How fast can you win that? Probably a couple hours, and that’s about all the time a single dealer can handle a table of players efficiently, so set a time limit in advance! If you are worried about your bankroll, set up your blackjack party as a tournament where you risk nothing but a few dollars for chips and drinks!

Your Chips and Cards

The last place you want to skimp is on your playing equipment. Cards can get easily marked, which is why it’s good to have hands dealt face-up and keep the players from touching them, but it’s still worth the money to break-out a new deck of cards for each party. Let the players see you opening them and checking to make sure all 52-cards are being used. Have a back-up deck around, just in case.

If you are playing nickel-dime-quarter stakes, any chips are fine, but if you want to hold a party where hundreds of dollars are changing hands you should invest in your own chips. Choose real personalized chips to be safe– or get actual chips from a local casino that can be returned after your party.

Blackjack Tournaments

You can hold a blackjack tournament with as few as six players, but a larger crowd will be more fun and make you more money. You offer a prize fund and get to keep either a set percentage or a set fee.  You can guarantee $100 in prize money, have free snacks and soda available, and then charge $25 per player. From that $25 you can keep $5 and put $20 into the prize fund. Obviously 10 buy-ins would be $50 for you and $200 for the prize fund.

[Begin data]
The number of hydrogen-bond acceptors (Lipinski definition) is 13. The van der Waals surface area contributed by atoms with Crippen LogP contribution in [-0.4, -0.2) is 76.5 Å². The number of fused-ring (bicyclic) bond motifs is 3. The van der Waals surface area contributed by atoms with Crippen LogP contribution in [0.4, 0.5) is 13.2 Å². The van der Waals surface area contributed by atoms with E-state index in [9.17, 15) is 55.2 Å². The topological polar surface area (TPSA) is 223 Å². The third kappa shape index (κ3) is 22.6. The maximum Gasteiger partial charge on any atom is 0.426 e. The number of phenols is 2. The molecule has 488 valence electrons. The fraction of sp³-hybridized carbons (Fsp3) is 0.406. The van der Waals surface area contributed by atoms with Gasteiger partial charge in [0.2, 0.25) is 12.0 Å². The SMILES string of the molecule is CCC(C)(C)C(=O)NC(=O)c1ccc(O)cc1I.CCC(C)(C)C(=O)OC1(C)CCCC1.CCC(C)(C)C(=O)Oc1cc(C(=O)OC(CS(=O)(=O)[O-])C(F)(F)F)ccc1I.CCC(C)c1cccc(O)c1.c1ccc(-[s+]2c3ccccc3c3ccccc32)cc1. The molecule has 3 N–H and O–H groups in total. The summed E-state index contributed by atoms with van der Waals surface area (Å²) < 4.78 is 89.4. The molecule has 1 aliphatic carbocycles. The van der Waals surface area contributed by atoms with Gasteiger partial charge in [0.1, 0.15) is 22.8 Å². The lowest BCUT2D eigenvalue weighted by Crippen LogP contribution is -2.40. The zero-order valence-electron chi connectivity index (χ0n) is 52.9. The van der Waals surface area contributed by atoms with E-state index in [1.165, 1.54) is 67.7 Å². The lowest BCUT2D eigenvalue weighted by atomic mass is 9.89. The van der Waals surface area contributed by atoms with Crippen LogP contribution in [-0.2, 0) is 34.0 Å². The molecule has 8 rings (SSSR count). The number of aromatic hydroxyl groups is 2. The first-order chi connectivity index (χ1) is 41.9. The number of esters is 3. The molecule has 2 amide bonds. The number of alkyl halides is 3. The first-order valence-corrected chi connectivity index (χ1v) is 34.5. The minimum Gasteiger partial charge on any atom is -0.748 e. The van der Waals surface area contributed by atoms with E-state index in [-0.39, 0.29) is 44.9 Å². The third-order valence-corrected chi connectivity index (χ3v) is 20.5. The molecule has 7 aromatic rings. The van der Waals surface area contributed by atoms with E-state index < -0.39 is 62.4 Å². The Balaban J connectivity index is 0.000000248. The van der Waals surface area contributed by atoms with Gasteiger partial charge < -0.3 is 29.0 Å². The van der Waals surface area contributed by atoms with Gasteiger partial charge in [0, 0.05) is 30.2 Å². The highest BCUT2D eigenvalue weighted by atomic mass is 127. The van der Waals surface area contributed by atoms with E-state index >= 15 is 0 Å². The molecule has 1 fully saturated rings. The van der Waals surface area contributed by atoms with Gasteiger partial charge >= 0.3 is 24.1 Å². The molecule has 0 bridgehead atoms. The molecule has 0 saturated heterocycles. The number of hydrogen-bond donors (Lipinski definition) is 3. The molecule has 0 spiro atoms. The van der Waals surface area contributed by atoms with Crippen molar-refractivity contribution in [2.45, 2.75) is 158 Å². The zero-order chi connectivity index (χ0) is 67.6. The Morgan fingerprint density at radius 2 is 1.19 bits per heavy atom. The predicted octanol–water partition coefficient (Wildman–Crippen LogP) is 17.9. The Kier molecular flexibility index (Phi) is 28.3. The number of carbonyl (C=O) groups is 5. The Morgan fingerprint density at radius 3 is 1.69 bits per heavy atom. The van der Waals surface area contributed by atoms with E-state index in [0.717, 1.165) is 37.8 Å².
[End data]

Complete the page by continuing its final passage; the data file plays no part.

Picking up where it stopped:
Tournament Structure

One table plays at a time, but you can have multiple first-rounds and a final table. That will accommodate many players, for multiple-tries if you want. Say you have 10 players and you draw for seat selections (first round first table, first round second table etc.). They all pay their fee and the six players with first round – first table draws go to your table.

  • Players get $500 in non-negotiable chips
  • Betting limit is $5 to $500
  • Blackjack pays 2 to 1 (it’s easier than trying to pay 3 to 2)
  • Your usual house rules for doubles and splits
  • 20 hands of play
  • Top two chip holders after the last hand make the final table

This means you can have a total of three, first-round tables (players may try again) and up to 18 total buy-ins to get six players for the final table. That would be $450 in buy-ins and $360 in the prize fund ($90 for you).

Set your Pay off:

  • First Place pays 50%
  • Second Place pays 30%
  • Third Place pays 15%
  • Fourth Place pays 5%

These can be adjusted any way you like. You might want a little something for everyone who makes the final table, but you’ll have to have this finalized (percentage-wise) before play starts. You can expect a round of 20-hands to take 30 to 40 minutes.

You’ll want to use a marker to designate the player who bets first (players must make their wagers in turn) and gets the first card each round. Move the marker clockwise after each hand. Shuffle the deck after each hand. Announce the hand number each hand. You can designate the hands remaining by using chips – the dealer moves a chip from the stack and into the rack after each hand.

Make sure you don’t lose any of your non-negotiable chips, especially if you want to have a little real-money blackjack after the tournament!